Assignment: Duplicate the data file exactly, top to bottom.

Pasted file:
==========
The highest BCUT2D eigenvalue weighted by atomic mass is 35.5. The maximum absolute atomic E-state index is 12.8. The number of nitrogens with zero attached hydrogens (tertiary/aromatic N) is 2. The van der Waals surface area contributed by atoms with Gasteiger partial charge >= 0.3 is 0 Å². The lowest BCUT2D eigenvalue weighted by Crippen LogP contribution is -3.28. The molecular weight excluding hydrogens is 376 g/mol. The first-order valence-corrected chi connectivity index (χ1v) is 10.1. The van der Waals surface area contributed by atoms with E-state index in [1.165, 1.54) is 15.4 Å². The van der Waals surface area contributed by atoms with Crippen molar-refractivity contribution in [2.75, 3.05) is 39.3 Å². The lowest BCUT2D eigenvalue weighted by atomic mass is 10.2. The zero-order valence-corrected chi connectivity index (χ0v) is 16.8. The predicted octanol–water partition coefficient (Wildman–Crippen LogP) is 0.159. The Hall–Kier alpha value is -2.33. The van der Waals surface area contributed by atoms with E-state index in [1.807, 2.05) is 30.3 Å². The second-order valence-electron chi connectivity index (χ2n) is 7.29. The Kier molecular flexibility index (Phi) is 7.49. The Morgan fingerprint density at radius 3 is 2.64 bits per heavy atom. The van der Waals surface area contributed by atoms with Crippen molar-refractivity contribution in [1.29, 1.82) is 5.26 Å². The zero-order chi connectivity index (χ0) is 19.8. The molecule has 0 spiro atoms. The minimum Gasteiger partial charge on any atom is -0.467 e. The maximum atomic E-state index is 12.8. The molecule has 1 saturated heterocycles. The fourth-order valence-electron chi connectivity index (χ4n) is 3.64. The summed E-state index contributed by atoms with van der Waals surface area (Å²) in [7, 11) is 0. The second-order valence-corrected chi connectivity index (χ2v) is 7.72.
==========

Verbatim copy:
The highest BCUT2D eigenvalue weighted by atomic mass is 35.5. The maximum absolute atomic E-state index is 12.8. The number of nitrogens with zero attached hydrogens (tertiary/aromatic N) is 2. The van der Waals surface area contributed by atoms with Gasteiger partial charge >= 0.3 is 0 Å². The lowest BCUT2D eigenvalue weighted by Crippen LogP contribution is -3.28. The molecular weight excluding hydrogens is 376 g/mol. The first-order valence-corrected chi connectivity index (χ1v) is 10.1. The van der Waals surface area contributed by atoms with E-state index in [1.165, 1.54) is 15.4 Å². The van der Waals surface area contributed by atoms with Crippen molar-refractivity contribution in [2.75, 3.05) is 39.3 Å². The lowest BCUT2D eigenvalue weighted by atomic mass is 10.2. The zero-order valence-corrected chi connectivity index (χ0v) is 16.8. The predicted octanol–water partition coefficient (Wildman–Crippen LogP) is 0.159. The Hall–Kier alpha value is -2.33. The van der Waals surface area contributed by atoms with E-state index in [1.807, 2.05) is 30.3 Å². The second-order valence-electron chi connectivity index (χ2n) is 7.29. The Kier molecular flexibility index (Phi) is 7.49. The Morgan fingerprint density at radius 3 is 2.64 bits per heavy atom. The van der Waals surface area contributed by atoms with Crippen molar-refractivity contribution in [1.29, 1.82) is 5.26 Å². The zero-order chi connectivity index (χ0) is 19.8. The molecule has 0 spiro atoms. The minimum Gasteiger partial charge on any atom is -0.467 e. The maximum atomic E-state index is 12.8. The molecule has 1 saturated heterocycles. The fourth-order valence-electron chi connectivity index (χ4n) is 3.64. The summed E-state index contributed by atoms with van der Waals surface area (Å²) in [7, 11) is 0. The second-order valence-corrected chi connectivity index (χ2v) is 7.72.